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  • -= Mercurious Chat =- (bushroe2005 Chat Log)During this online chat, 57 questions were asked by 15 schools. There were 3 adults and 31 students involved in this chat.

    Hosted by Mike Bushroe of Cassini/Huygens mission engineer

    Kerrie Brandt - Moderator at Space Explorers, Inc. from De Pere, Wisconsin comments:
    Welcome to Space Explorers, Inc.’s live online chat. Please welcome today’s chat host: Michael Bushroe, Cassini-Huygens mission engineer.

    Kerrie Brandt - Moderator at Space Explorers, Inc. from De Pere, Wisconsin comments:
    Room opened by Moderator on 03/10/05 at 15:00.

    Ben - Chat Guest at from , Colorado asks:
    Is the Huygens probe still returning data from Titan?

    No. The batteries failed som number of hours after the probe landed. Since Cassini went below the horizon severla hours earlier, that extra battery life was not able to send data to Earth

    Chelsie - Chat Guest at Memorial Middle School from , asks:
    What has been the most facinating discovery of the mission so far?

    For me personally, seeing how much the surface of Titan where we landed looked very much like the dry was beds around my home in Tucson

    Mrs. Van Den Heuvel - Chat Guest at Franklin Elementary from , North Dakota asks:
    Could you tell us about a time when you had to work as a team in order to accomplish a difficult challenge?

    When the data ariived, we found several problems with it, and none of our pre-written software could easily work around those probelms. We had to work hard as ateam in Germany to produce even one panoramic image to present to the public

    Orlando - Chat Guest at School from Port chester, NY asks:
    What does the length of a planet's year have to do with its orbit?

    The further a planet is fromt he sun, the more slowly it revolves around the sun, making its' year much longer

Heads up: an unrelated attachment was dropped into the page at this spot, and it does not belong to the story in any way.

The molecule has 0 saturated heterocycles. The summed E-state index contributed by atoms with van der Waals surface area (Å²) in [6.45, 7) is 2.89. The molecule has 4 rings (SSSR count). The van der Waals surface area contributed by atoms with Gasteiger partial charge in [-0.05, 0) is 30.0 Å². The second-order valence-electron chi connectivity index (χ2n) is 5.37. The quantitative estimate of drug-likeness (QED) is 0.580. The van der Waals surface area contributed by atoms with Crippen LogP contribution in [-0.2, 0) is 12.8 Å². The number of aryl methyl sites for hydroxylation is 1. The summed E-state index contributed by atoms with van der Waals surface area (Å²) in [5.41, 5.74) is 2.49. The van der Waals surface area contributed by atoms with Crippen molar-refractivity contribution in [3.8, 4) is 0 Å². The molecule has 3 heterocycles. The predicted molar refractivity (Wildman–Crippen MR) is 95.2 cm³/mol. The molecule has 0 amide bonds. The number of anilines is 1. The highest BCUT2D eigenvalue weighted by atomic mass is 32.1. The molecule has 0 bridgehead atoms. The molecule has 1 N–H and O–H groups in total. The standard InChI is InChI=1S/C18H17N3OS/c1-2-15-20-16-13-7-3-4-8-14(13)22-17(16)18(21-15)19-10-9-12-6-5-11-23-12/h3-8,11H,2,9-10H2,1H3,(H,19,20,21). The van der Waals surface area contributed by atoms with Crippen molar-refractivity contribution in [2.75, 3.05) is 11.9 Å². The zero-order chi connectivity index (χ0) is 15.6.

Ariana - Chat Guest at from , Maine asks:
    What do you like best about your job?

    I enjoy the inteligent, intersting people I work with, lunch conversations are never boring! I like doing cuttiong edge stuff, and knowing that in my own small way, I am helping to advance human knowldege!

    Mrs. Van Den Heuvel - Chat Guest at Franklin Elementary from , North Dakota asks:
    How did you get selected to be part of the Cassini/Huygens mission?

    I was selected 10 years ago to help with the testing and calibration of the instrument before launch. As it turned out, the man who hired me for this job had also hired my for my previous job, and spoe highly of my skills to the Principal Investiagtor.

    Ben - Chat Guest at from , Colorado asks:
    If Titan is similar to Earth, do you think there could be life there?

    We currently feel that Titan has recreated the PRE life conditions of Earth. But, it is too cold on Titan for liquid water to exist, and so we doubt that the complex organic molecules that have built up on Titan ever got a chance to develope into true life. So No, no life as we know it.

    Karen Bell - Chat Guest at from Anoka, Minnesota asks:
    What exactly is the DISR instrument you work with?

    DISR is the Descent Imager/Spectral Radiometer. This mouth full means that it takes pictures during the descent phase of the mission, and also upwards and downwards spectra in the near infrared and visible spectrums. This is so that we can better understand the composition of Titan's Atmosphere.

    Ariana - Chat Guest at from , Maine asks:
    What is the most interesting thing you have learned about Titan through your research?

    We still have so much to learn that nothing stands out yet. The 'dentridic features' that look like rivers would probably be the best so far!

    Chelsie - Chat Guest at Memorial Middle School from , asks:
    What minerals are you most interested in discovering?